But Dr. Sallenger, like other experts, noted that the dredging project would take months to complete, and the oil is already showing up in the marshes. “My first question is whether such a thing could be done, from a scientific basis, quickly enough to be useful,” he said.
State officials acknowledge there are concerns about environmental impacts from building the berms. A number of barrier islands that would be built up by the dredging operation are sensitive habitats for turtles and other species, and some are protected bird sanctuaries. Heavy construction could further disturb these populations, which are already under threat from the oil slick. But they are willing to take that risk, given the potential damage the oil slick could cause.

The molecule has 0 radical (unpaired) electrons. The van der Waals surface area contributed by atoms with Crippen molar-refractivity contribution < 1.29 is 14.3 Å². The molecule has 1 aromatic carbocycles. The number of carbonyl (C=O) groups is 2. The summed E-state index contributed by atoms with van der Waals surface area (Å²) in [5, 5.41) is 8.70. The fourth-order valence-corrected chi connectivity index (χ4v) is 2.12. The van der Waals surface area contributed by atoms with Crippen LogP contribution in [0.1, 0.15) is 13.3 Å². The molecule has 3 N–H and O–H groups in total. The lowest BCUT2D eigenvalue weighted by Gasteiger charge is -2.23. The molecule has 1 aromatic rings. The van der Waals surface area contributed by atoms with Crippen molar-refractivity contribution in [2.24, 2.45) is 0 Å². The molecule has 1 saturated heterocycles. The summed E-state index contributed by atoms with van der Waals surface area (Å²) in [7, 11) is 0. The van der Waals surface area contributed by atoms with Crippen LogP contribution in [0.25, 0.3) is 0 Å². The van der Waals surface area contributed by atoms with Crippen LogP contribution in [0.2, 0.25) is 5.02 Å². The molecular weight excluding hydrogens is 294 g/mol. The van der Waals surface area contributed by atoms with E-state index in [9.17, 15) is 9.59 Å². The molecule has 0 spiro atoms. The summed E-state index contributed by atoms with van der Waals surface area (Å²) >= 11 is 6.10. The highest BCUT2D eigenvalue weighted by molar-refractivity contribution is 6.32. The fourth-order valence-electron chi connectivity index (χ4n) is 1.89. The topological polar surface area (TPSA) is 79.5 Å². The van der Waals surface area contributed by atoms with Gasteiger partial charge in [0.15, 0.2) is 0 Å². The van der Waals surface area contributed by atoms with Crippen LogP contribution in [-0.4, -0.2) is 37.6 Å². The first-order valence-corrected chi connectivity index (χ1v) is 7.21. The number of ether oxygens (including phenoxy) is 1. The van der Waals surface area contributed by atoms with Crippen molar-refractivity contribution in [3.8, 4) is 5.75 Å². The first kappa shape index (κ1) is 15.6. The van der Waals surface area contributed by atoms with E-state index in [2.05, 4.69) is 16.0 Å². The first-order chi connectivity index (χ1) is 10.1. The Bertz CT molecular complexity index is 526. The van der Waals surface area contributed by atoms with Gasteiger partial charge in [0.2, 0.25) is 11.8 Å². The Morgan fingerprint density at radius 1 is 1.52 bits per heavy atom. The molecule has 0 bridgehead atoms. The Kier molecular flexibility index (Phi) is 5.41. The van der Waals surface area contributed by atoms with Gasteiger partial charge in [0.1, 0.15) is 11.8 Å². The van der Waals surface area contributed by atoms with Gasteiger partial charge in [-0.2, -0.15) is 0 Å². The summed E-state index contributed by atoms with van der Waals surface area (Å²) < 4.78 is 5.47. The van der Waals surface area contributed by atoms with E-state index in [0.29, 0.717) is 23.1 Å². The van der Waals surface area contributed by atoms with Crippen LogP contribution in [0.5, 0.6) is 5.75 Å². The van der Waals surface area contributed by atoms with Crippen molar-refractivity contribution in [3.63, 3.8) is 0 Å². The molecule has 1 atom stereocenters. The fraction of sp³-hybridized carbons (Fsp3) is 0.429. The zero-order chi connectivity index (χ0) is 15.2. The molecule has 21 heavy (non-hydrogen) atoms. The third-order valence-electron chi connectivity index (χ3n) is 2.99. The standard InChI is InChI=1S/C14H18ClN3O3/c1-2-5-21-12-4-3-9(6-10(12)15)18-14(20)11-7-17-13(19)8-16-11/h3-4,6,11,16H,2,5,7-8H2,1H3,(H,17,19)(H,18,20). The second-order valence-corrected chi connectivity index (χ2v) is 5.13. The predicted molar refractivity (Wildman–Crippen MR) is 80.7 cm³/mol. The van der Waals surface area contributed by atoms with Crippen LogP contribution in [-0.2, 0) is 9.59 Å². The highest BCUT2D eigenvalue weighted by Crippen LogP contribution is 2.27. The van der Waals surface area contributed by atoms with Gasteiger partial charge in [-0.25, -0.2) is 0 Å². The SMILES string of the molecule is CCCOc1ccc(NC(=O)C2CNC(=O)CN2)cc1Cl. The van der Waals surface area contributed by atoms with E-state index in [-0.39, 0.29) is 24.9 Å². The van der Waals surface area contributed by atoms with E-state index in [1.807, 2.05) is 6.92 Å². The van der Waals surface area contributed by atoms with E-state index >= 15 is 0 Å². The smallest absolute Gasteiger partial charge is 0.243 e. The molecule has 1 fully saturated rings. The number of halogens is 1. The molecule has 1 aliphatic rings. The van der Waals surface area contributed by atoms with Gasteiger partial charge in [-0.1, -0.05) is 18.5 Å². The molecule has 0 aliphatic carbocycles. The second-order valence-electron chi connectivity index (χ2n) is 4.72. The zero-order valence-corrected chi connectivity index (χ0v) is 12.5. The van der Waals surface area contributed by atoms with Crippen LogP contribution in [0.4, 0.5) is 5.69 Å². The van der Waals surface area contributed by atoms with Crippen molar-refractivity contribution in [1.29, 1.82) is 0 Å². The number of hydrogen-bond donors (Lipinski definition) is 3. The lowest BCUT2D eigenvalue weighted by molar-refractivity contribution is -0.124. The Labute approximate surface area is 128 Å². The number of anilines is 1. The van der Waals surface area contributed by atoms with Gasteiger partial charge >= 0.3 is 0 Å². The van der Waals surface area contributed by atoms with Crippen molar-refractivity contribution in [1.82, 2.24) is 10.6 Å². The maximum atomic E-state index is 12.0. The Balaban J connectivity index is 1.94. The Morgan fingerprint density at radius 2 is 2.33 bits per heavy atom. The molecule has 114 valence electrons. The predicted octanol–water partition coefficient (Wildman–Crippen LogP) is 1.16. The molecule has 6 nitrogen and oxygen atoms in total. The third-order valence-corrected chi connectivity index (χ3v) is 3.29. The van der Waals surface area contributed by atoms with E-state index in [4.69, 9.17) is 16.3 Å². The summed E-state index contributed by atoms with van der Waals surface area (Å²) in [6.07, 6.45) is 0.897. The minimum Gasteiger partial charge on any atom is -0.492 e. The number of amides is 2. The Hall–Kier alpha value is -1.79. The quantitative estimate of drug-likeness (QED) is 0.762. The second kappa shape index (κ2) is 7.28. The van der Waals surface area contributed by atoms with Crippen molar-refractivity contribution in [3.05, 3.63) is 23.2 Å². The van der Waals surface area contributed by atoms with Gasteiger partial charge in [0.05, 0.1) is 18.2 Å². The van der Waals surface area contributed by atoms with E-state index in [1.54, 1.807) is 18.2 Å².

Still, a spokesman for the Army Corps, which will oversee the permit process, said that even under an expedited basis, the dredging project would need to comply with federal environmental regulations.
Mr. Nungesser said the proposal did not need more than a few days’ study. Similar projects have been extensively reviewed by local experts in coastal restoration, he noted.
“It’s not something that we dreamed up overnight,” he said.